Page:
Fundamental to the Internet of Things is the idea that objects must be uniquely identifiable. RFID chips are perfect for assigning objects a digital fingerprint, at least so far as traditional manufacturing goes. But with the rise of 3D printing, incorporating an RFID chip into your object means interrupting the printing process. Now, scientists have come up with a way to 3D print a unique tag, called an InfraStruct, inside the object as it's being printed, and it's made possible by the slowly emerging field of terahertz imaging.

Terahertz radiation, which, because of its band of wavelengths also goes by the name of submillimeter radiation, falls between microwave and infrared radiation in the electromagnetic spectrum. Its usefulness is down to the fact that it can penetrate various textiles, papers and plastics without causing harm to living tissue.


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Scientists at Carnegie Mellon University and Microsoft Research have demonstrated a range of possible 3D printable InfraStruct tag designs to uniquely identify objects, as well as the terahertz imaging techniques required to make sense of them. Because the tags themselves are built into the object, the cost implications of including them are negligible.

Unfortunately the same cannot be said for reading InfraStructs, as terahertz imaging equipment is still very expensive. NASA Langley Research Center settled on terahertz imaging as the best way to detect defects in the insulating foam used on the Space Shuttle's fuel tanks (after just such a defect caused the Columbia disaster in 2003). NASA turned to a company called Picometrix which released the first commercial terahertz imaging system, the T-Ray 2000, named after the year of its release. NASA asked the company to adapt the technology for its ends.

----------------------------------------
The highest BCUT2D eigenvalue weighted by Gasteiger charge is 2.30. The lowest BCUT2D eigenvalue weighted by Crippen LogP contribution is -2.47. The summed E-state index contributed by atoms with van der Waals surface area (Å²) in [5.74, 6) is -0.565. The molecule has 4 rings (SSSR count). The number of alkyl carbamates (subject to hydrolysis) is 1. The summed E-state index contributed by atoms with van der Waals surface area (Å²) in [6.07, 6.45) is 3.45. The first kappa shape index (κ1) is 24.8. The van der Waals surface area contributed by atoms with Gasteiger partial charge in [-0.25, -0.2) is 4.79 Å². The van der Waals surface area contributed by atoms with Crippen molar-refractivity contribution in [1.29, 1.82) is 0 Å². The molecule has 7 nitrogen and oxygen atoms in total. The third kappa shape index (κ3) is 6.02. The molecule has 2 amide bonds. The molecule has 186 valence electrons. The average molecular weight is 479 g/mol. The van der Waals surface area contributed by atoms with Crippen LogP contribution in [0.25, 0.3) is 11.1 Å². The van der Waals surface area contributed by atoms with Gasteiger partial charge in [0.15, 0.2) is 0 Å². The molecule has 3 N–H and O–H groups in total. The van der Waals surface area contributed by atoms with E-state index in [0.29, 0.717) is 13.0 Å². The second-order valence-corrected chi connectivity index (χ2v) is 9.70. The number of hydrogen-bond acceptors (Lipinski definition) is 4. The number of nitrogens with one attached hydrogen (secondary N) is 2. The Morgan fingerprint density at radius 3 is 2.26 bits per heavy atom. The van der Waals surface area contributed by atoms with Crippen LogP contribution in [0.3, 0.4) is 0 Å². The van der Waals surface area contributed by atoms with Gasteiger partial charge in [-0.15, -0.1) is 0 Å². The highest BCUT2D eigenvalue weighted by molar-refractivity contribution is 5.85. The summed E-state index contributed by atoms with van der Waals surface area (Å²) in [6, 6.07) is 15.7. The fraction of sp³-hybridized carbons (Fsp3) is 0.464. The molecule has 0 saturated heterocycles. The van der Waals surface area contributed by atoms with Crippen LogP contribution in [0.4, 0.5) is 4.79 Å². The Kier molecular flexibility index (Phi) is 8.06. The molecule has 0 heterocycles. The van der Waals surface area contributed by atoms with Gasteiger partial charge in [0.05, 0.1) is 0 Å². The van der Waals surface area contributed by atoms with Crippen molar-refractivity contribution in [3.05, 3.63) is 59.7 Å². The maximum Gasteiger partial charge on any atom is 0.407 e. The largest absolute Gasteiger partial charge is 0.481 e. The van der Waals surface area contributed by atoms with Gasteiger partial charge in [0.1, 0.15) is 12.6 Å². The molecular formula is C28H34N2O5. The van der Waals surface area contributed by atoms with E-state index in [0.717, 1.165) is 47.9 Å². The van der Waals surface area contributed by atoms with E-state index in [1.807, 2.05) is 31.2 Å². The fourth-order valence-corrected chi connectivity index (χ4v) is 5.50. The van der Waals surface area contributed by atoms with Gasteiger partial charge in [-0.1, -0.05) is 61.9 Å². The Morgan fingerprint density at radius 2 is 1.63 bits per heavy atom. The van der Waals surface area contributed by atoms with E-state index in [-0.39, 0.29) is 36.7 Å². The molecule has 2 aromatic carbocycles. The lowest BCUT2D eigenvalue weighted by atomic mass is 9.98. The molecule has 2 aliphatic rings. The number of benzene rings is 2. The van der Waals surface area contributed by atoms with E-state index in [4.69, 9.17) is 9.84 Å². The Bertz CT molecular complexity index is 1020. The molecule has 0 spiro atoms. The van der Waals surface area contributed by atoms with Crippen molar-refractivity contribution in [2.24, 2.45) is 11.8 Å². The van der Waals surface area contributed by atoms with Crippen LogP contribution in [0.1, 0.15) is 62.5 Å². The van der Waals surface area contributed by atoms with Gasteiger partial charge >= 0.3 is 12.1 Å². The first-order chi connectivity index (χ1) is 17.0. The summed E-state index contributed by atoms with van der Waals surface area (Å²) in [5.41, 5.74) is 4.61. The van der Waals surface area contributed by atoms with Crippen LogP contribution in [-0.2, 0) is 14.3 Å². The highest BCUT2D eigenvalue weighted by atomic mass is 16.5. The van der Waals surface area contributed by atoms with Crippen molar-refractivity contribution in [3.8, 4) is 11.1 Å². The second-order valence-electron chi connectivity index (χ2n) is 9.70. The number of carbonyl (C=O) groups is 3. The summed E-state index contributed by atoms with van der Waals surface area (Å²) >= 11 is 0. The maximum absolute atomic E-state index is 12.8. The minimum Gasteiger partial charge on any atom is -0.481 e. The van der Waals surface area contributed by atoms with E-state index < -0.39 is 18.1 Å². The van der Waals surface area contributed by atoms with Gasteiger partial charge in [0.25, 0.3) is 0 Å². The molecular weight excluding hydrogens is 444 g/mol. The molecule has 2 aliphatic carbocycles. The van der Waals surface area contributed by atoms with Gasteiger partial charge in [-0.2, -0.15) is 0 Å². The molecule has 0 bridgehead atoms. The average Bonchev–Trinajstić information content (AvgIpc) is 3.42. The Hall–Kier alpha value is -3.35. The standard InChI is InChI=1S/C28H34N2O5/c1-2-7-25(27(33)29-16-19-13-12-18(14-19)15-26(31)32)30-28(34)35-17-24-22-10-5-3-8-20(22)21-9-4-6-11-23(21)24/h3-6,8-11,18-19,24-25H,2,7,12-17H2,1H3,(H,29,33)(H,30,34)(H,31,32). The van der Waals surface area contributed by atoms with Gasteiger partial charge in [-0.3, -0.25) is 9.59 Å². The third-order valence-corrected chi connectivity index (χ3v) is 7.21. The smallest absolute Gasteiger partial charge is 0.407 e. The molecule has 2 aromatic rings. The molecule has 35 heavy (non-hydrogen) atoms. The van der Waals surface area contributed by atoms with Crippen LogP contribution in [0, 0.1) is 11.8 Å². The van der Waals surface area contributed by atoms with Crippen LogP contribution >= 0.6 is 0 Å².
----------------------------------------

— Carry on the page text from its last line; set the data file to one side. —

A series of 3D printed layers created an InfaStruct with a tapir-shaped void (Image: Karl Willis)

The scan of the tapir-shaped void Infrastruct (Image: Karl Willis)

NASA's system was basically looking for cracks, and the same is true of this technology. In a sense it's the negative space within and around the InfraStruct, rather than the InfraStruct itself, which is the key to its detection. The unique ID of the object would be encoded into "bubbles or voids inside the object."

"The ability to embed 3D patterns gives designers new opportunities in creating objects that are meant to be sensed and tracked," said Andy Wilson of Microsoft Research, who worked alongside Karl Willis of Carnegie Mellon. "One idea is to embed a code just under the surface of the object, so that a THz beam can recover its position on the surface, wherever it strikes the object," he added.

Rather than extending the range of possibilities that the Internet of Things entails, InfraStructs instead enrich the options baskets for making those possibilities a reality. Watch this uniquely identifiable space.

The research into InfraStructs is to be presented at SIGGRAPH 2013 on Thursday.

Sources: Carnegie Mellon, Karl Willis

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